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France 2004
Directed by
Jacques Audiard
Rated M

Reviewed by
Sharon Hurst
3.5 stars

The Beat That My Heart Skipped

Synopsis:Tom (Romain Duris) is a Parisian real estate agent. His business involves him in lots of shonky deals with his father (Neils Arestrup) who has few scruples, and his equally questionable business partners. Tom’s deceased mother however had been a concert pianist and when he accidentally meets an old music colleague of hers, he starts to believe that he could once more pursue his dream of being a professional musician.

This film is a French remake of a late '70s indie American Mafia film called Fingers which starred Harvey Keitel in the lead role. Director Audiard has transposed his remake to the world of stand-over men and con merchants in the sordid side of the real estate business.

Polarities and contrasts are intrinsic to the look and theme of this film. The opening scene is a short monologue, in which Tom’s colleague speaks to Tom about his feelings for and loyalty to an aging father. The stillness is suddenly overridden by blurred passing lights and deafening music and we are taken on a ride with the property guys as they plant a sackful of rats in an apartment block.

At other times Tom and his mates resort to violent stand-over tactics, and yet this side of Tom’s nature is regularly juxtaposed with the gentle side that is more aligned with his mother the source of the caring and obligation he feels for his rather unpleasant father. Music is used effectively to underscore this: the blasting techno style that Tom listens to is contrasted with the gentler regular geometric music he battles with in his piano practice. Similarly, use is made in some scenes of available lighting to give that grimy feel to the sordid side of Tom’s life, whilst the scenes in Miao Lin’s apartment are light and bright.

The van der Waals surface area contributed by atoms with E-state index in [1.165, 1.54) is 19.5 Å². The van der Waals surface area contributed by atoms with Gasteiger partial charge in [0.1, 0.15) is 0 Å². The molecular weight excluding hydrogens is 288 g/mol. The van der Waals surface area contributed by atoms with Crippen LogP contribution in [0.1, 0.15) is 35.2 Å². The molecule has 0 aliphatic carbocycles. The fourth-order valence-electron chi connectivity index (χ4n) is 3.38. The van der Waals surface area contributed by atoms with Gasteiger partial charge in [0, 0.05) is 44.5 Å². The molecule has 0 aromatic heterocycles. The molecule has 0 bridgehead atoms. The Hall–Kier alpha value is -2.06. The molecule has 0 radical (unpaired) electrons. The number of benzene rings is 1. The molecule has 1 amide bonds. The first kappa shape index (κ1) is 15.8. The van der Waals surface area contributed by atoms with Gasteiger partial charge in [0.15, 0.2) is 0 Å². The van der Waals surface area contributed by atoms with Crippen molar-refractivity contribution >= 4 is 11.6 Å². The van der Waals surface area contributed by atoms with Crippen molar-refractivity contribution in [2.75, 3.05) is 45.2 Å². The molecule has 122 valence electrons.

His piano coach Miao-Lin (Linh Dan Phan) is a delicate Asian woman whose methods are the total opposite to Tom’s. Under her guidance he gives expression to the contrasting side of his nature, although there remains an emotional remove in much of what he does. He initially strives to play the music correctly, rather than with feeling, yet in a remarkably emotional scene in which he looks at old family photos, it emerges in his playing.

The film is a showcase for Duris who redefines the word intensity. He is rarely out of shot throughout the film which is a heavy burden on an actor, and he rises to the occasion in a way that rivets us to his every move.

The song over the final credits – A Monkey on My Back encapsulates the bottom line of this film – how much is ingrained in a person’s nature that will always influence what they can and can’t achieve in life and what is the role of nature as opposed to nurture? To the film’s credit, there are no easy answers.




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